DPOS has low knowledge about availability CORS data on the period of observation. First day may have full files set, second day may have no data at all. It destroys a workflow because DPOS does not show table of data availability and hides some stages of data managment.
I agree that it decreases a functionality but it help to avoid an uncertainty.
One way to facilitate this would be logging with AFRM. I have that sort of thing set up on my permanent base, continuously logging with 3-hour file splits. Any interval that factors into 24 would yield a split at midnight. For my setup this allows me to pull and merge files of reasonably short duration for processing when needed, while being able to satisfy the OPUS "maximum 48 hours, not crossing UTC midnight more than once" condition for longer durations. Perhaps a bit of a roundabout solution for some situations...
Ok, I'm curious. How's cell coverage in your area of Alaska? Do you mostly work in the developed areas of Alaska? I'm in NC and I struggle with poor cell service in rural areas.Yep, as James mentioned both programs should do the trick. I was just now poking around at the options in NetView&Modem on my T-1. And if it's not set by default, I believe you can have it synchronize file creation to the epoch at the beginning/end of the nearest hour, so that it's not logging from, say 3:21 PM to 4:21 PM, but rather 3:00PM-4:00PM, etc.
My perma-base is a Topcon NET-G3A. So obviously I can't use NetView to enable the feature (or maybe I can... GREIS is just GRILL on steroids!), but I believe the functionality is essentially identical. I have used AFRM with my T-1, though rarely encounter the need to do so, hence my head-scratching about some of the details.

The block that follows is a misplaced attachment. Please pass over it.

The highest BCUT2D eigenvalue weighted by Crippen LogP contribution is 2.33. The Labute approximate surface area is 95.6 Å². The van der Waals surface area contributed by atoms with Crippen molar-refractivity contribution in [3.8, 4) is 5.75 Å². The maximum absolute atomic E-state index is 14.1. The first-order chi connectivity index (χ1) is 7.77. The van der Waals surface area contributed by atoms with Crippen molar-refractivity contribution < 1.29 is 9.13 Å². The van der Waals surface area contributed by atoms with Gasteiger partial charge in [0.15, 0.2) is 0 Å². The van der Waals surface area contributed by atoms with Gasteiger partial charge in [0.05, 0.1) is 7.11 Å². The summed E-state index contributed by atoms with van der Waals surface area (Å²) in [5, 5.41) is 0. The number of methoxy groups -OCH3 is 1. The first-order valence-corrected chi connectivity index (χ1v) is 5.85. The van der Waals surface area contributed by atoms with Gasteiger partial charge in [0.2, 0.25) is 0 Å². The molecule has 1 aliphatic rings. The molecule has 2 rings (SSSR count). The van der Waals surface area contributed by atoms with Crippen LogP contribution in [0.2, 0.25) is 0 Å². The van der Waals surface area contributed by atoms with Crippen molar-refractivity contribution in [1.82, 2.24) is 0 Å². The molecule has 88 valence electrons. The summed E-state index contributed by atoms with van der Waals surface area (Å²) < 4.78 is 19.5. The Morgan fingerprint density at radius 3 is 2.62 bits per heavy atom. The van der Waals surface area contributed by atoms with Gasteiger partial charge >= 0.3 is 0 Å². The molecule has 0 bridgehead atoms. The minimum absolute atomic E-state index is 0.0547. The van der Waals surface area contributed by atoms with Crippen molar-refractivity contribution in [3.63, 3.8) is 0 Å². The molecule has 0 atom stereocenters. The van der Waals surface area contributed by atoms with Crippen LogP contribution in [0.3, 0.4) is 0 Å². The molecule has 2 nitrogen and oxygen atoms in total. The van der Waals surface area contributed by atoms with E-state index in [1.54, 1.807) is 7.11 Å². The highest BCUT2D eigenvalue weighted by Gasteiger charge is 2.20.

Oh boy... I'm based in Nome. Cell coverage in town and the immediate area has gotten quite decent these days. However if I have to hop over the mountains just a couple minutes north of town, or really a 10 minute drive in any direction, then I'm SOL. Some places work fine, but most are not even worth hoping for a good cell signal. I always have my T1 base and HPT435BT handy if I leave town even slightly just in case. (I just recently had to set some new subdivision corners down in an old gravel pit IN TOWN and I just couldn't get a signal without placing my phone on my head).Ok, I'm curious. How's cell coverage in your area of Alaska? Do you mostly work in the developed areas of Alaska? I'm in NC and I struggle with poor cell service in rural areas.